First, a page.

Coronelli Globes

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Vincenzo Maria Coronelli ~ 1650-1718

    Vincenzo Coronelli made the globe in 1690 while he was in the employ of Louis XIV of France. Coronelli's work includes more than 100 large and small globes that have survived, several hundred maps, printed separately and as parts of atlases. The stamp was issued in 1977 for the Fifth International Symposium of the Coronelli World Federation of Friends of the Globe in Austria.

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     Coronelli made a pair of globes, terrestrial and celestial, for King Louis XIV between 1681 and 1683. They are 384 cm (12 feet 7 inches) in diameter and weigh about two tons together. They were designed to decorate the Palace of Versailles. They were stored at the castle of Marley between 1703 and 1715, and then in Paris until 1901. Then they were lost until 1970. In 2005 they were displayed at the Grand Palais in Paris, and are displayed in the west wing of the Bibliotheque Nationale François Mitterrand in Paris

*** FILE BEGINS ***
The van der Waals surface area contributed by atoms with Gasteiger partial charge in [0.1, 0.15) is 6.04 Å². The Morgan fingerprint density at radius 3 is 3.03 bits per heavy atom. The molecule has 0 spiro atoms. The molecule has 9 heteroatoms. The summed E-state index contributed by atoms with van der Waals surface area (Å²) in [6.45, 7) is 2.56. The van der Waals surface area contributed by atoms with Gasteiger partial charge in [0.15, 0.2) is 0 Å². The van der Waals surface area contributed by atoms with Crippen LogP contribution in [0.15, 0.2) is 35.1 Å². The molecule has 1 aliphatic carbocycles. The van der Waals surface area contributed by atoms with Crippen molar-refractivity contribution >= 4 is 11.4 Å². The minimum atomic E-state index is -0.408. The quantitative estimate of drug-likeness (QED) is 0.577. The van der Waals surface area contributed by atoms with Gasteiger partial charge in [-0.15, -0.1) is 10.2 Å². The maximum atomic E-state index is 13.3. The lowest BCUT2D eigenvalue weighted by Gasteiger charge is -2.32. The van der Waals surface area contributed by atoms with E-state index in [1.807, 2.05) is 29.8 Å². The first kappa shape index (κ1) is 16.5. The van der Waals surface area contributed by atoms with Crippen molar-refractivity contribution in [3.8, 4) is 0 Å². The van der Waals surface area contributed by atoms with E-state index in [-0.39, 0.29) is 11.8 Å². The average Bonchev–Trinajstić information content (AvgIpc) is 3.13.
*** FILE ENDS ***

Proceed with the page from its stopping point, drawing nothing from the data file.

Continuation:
Three elements make up the design of the stamp: images of the two globes, and an enlarged part of the celestial globe. The portion of the terrestrial globe that is shown is Ameriq and Mer de Nort Ocean Occidental, America and The North, Western Sea. The celestial globe seems to be centered on Sagittarius, the Archer, and the Corona Australis, the Southern Crown.
     At the top of the stamp is a picture of one of the constellations from the celestial globe, La Grue (Grus, GERANOS), The Crane. (The name is also give in Arabic.) This constellation was invented by Peter Dirksz Keyser and Fredrich Houtman between 1595 and 1597, although it was probably known much earlier. It is very likely that it represents an astronomer from Egypt, as the Crane was the symbol of that office. The Arabs included the stars of this constellation with the Southern Fish. The constellation is visible from July to September in latitudes south of 33°N.

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